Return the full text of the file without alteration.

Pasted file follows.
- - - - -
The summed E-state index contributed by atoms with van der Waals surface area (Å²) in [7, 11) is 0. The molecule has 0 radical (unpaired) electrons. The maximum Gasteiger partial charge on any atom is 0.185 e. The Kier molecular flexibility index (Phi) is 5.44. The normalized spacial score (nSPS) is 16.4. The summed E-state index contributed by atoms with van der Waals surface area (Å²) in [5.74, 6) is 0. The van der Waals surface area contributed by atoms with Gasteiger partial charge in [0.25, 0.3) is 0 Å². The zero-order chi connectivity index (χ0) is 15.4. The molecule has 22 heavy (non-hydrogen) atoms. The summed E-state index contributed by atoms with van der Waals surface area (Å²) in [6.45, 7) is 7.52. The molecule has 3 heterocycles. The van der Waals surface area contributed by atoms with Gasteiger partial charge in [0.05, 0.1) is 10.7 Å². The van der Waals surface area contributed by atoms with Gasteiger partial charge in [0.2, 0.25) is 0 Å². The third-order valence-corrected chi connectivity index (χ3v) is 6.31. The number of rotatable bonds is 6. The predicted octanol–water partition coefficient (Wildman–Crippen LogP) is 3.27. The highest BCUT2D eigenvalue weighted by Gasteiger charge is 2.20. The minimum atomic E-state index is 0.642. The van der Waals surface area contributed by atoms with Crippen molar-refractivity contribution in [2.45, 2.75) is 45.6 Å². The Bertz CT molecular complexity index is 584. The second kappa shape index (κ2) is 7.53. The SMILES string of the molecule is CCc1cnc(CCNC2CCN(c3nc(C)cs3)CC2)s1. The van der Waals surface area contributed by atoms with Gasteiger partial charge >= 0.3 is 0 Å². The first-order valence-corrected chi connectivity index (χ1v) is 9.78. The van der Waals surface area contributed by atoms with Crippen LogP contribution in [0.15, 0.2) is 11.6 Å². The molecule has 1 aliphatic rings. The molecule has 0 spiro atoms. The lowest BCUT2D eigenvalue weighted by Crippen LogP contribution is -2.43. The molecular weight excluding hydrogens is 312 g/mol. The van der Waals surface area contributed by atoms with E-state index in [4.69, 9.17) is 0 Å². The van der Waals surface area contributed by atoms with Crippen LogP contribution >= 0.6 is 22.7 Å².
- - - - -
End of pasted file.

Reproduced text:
The summed E-state index contributed by atoms with van der Waals surface area (Å²) in [7, 11) is 0. The molecule has 0 radical (unpaired) electrons. The maximum Gasteiger partial charge on any atom is 0.185 e. The Kier molecular flexibility index (Phi) is 5.44. The normalized spacial score (nSPS) is 16.4. The summed E-state index contributed by atoms with van der Waals surface area (Å²) in [5.74, 6) is 0. The van der Waals surface area contributed by atoms with Gasteiger partial charge in [0.25, 0.3) is 0 Å². The zero-order chi connectivity index (χ0) is 15.4. The molecule has 22 heavy (non-hydrogen) atoms. The summed E-state index contributed by atoms with van der Waals surface area (Å²) in [6.45, 7) is 7.52. The molecule has 3 heterocycles. The van der Waals surface area contributed by atoms with Gasteiger partial charge in [0.05, 0.1) is 10.7 Å². The van der Waals surface area contributed by atoms with Gasteiger partial charge in [0.2, 0.25) is 0 Å². The third-order valence-corrected chi connectivity index (χ3v) is 6.31. The number of rotatable bonds is 6. The predicted octanol–water partition coefficient (Wildman–Crippen LogP) is 3.27. The highest BCUT2D eigenvalue weighted by Gasteiger charge is 2.20. The minimum atomic E-state index is 0.642. The van der Waals surface area contributed by atoms with Crippen molar-refractivity contribution in [2.45, 2.75) is 45.6 Å². The Bertz CT molecular complexity index is 584. The second kappa shape index (κ2) is 7.53. The SMILES string of the molecule is CCc1cnc(CCNC2CCN(c3nc(C)cs3)CC2)s1. The van der Waals surface area contributed by atoms with Gasteiger partial charge >= 0.3 is 0 Å². The first-order valence-corrected chi connectivity index (χ1v) is 9.78. The van der Waals surface area contributed by atoms with Crippen LogP contribution in [0.15, 0.2) is 11.6 Å². The molecule has 1 aliphatic rings. The molecule has 0 spiro atoms. The lowest BCUT2D eigenvalue weighted by Crippen LogP contribution is -2.43. The molecular weight excluding hydrogens is 312 g/mol. The van der Waals surface area contributed by atoms with E-state index in [4.69, 9.17) is 0 Å². The van der Waals surface area contributed by atoms with Crippen LogP contribution >= 0.6 is 22.7 Å².